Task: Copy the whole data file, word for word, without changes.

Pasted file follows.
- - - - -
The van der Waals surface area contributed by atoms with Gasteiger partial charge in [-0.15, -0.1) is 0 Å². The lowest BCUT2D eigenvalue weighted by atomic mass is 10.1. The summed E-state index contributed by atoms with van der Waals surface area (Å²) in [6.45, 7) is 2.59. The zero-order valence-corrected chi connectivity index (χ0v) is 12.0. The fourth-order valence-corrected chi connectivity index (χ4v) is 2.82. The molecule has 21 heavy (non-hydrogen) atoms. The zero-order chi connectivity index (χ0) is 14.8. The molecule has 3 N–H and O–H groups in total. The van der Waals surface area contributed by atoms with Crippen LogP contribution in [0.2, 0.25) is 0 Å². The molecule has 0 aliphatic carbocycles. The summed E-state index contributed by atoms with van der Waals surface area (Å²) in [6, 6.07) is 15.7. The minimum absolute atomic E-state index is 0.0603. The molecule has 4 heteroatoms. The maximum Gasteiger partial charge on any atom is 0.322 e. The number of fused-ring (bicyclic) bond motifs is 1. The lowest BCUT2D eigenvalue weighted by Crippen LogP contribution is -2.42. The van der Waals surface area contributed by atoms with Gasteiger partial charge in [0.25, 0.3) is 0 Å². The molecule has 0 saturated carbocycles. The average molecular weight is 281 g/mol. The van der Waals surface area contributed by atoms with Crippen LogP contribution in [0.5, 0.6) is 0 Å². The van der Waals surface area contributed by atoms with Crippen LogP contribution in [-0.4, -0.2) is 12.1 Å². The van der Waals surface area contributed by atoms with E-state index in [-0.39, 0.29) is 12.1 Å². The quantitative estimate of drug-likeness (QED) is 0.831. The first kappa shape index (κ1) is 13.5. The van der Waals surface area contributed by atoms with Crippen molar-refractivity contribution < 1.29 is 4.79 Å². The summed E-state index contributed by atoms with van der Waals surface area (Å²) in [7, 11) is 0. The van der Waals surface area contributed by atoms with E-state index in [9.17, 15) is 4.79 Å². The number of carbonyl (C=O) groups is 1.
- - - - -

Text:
The van der Waals surface area contributed by atoms with Gasteiger partial charge in [-0.15, -0.1) is 0 Å². The lowest BCUT2D eigenvalue weighted by atomic mass is 10.1. The summed E-state index contributed by atoms with van der Waals surface area (Å²) in [6.45, 7) is 2.59. The zero-order valence-corrected chi connectivity index (χ0v) is 12.0. The fourth-order valence-corrected chi connectivity index (χ4v) is 2.82. The molecule has 21 heavy (non-hydrogen) atoms. The zero-order chi connectivity index (χ0) is 14.8. The molecule has 3 N–H and O–H groups in total. The van der Waals surface area contributed by atoms with Crippen LogP contribution in [0.2, 0.25) is 0 Å². The molecule has 0 aliphatic carbocycles. The summed E-state index contributed by atoms with van der Waals surface area (Å²) in [6, 6.07) is 15.7. The minimum absolute atomic E-state index is 0.0603. The molecule has 4 heteroatoms. The maximum Gasteiger partial charge on any atom is 0.322 e. The number of fused-ring (bicyclic) bond motifs is 1. The lowest BCUT2D eigenvalue weighted by Crippen LogP contribution is -2.42. The van der Waals surface area contributed by atoms with Gasteiger partial charge in [0.25, 0.3) is 0 Å². The molecule has 0 saturated carbocycles. The average molecular weight is 281 g/mol. The van der Waals surface area contributed by atoms with Crippen LogP contribution in [0.5, 0.6) is 0 Å². The van der Waals surface area contributed by atoms with Crippen LogP contribution in [-0.4, -0.2) is 12.1 Å². The van der Waals surface area contributed by atoms with E-state index in [-0.39, 0.29) is 12.1 Å². The quantitative estimate of drug-likeness (QED) is 0.831. The first kappa shape index (κ1) is 13.5. The van der Waals surface area contributed by atoms with Crippen molar-refractivity contribution < 1.29 is 4.79 Å². The summed E-state index contributed by atoms with van der Waals surface area (Å²) in [7, 11) is 0. The van der Waals surface area contributed by atoms with E-state index in [9.17, 15) is 4.79 Å². The number of carbonyl (C=O) groups is 1.